Easement at Reservoir at Heart of Dakota Access Fight
September 6, 2016
Greenwire - Energy & Environmental Policy News
Managing Partner Scott Shapiro is quoted in Greenwire article, “Easement at Reservoir at Heart of Dakota Access Fight,” regarding the longstanding provision of the Rivers and Harbors Act of 1899 and how the Army Corps may interpret it with respect to the controversial easement issue surrounding the proposed $3.8 billion Dakota Access crude oil pipeline.
See full article below or view it online at E&E News.
By Hannah Northey for E&E News
The focus of an intense fight over the proposed $3.8 billion Dakota Access crude oil pipeline appears to be an easement that project developers need to cross a federal reservoir and dam in South Dakota.
Climate activists who led the battle against the Keystone XL pipeline are urging the White House to intervene and prevent the Army Corps of Engineers from granting the easement that would allow Energy Transfer Partners LP to modify Lake Oahe and the Oahe Dam, the nation’s fourth largest artificial reservoir, which straddles the Missouri River north of Pierre, S.D.
“President Obama has the power to stop this pipeline in its tracks; this pipeline cannot be built without federal approval,” said Jason Kowalski, a policy director at 350.org. “It’s honestly pretty irresponsible of the company to go forward with building this without all of its federal approvals, which it currently doesn’t have right now.”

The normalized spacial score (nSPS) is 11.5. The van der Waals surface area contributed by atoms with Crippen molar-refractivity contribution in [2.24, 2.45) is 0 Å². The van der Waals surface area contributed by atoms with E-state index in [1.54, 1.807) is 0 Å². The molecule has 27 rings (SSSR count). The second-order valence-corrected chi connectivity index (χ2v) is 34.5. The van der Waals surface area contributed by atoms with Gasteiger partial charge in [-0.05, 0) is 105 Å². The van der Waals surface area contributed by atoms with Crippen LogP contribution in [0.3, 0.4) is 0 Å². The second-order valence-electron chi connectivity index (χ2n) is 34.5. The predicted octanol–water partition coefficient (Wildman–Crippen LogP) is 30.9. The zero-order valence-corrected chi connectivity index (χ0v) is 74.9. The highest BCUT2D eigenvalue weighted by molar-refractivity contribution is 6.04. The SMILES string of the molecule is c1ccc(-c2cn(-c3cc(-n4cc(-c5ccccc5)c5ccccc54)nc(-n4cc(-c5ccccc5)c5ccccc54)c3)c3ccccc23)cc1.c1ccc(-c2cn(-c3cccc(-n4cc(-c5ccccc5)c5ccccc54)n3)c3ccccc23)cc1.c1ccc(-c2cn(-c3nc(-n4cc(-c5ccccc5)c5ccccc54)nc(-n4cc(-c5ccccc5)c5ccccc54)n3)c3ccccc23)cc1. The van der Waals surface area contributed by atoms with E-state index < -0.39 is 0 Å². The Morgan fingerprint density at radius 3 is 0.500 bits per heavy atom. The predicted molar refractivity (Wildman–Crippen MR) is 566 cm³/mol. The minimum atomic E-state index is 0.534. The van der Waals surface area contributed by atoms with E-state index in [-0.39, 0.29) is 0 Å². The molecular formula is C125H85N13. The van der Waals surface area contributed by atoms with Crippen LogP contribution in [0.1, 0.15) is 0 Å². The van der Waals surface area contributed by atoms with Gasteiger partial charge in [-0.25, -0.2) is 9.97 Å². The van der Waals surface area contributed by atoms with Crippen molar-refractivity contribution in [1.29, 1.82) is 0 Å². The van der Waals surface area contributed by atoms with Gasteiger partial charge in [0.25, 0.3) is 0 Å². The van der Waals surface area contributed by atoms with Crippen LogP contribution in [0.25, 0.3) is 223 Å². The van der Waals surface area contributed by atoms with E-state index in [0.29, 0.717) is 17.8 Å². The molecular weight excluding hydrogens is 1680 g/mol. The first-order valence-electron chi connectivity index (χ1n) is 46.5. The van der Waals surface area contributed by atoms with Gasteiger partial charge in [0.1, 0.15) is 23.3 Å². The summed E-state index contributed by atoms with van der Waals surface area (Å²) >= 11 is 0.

At the heart of that argument is the easement that would allow the 1,134-mile Dakota Access pipeline to be built near federal land. Developers submitted a request to the Army Corps in January to construct portions of the pipeline that would be built under the federal levees — part of the project that would carry as much as 570,000 barrels a day of Bakken crude through North and South Dakota, Iowa, and Illinois.
In an interview with The Bismarck Tribune, a corps spokesman confirmed the easement is still under review, one of five federal clearances Energy Transfer Partners needs to start construction. Vicki Granado, a spokeswoman for Dallas-based Energy Transfer Partners, said in an email that the easement is “in process” and the corps has “issued permission” that would allow the easement to be written.
Pipeline opponents learned Energy Transfer lacked an easement during a federal court hearing in Washington, D.C., last month, where the Standing Rock Sioux requested an injunction to stop pipeline construction as its case against the corps is heard. The judge has said he will rule on the request for an injunction this week.
While that decision is pending, the tribe’s lawyers are also pushing for a separate, narrower halt to construction near Lake Oahe and important cultural artifacts the tribe says it recently uncovered. A hearing on the construction freeze is scheduled for this afternoon.
Under the longstanding provision of the Rivers and Harbors Act of 1899, the corps would deny the easement if the Dakota Access project impairs the existing federal dam and levee system or is proven to be “injurious” to the public interest, said Scott Shapiro, a managing partner at the law firm Downey Brand LLP. While developers likely have steps in place to protect the federal dam system, the question of public good may be more complicated, he said.
“There’s not a lot of law on what that means,” Shapiro said of how the executive branch should interpret the 408 provision. The corps, he said, is probably obligated to consider climate change, energy policy and whether the project would affect public access to tribal lands.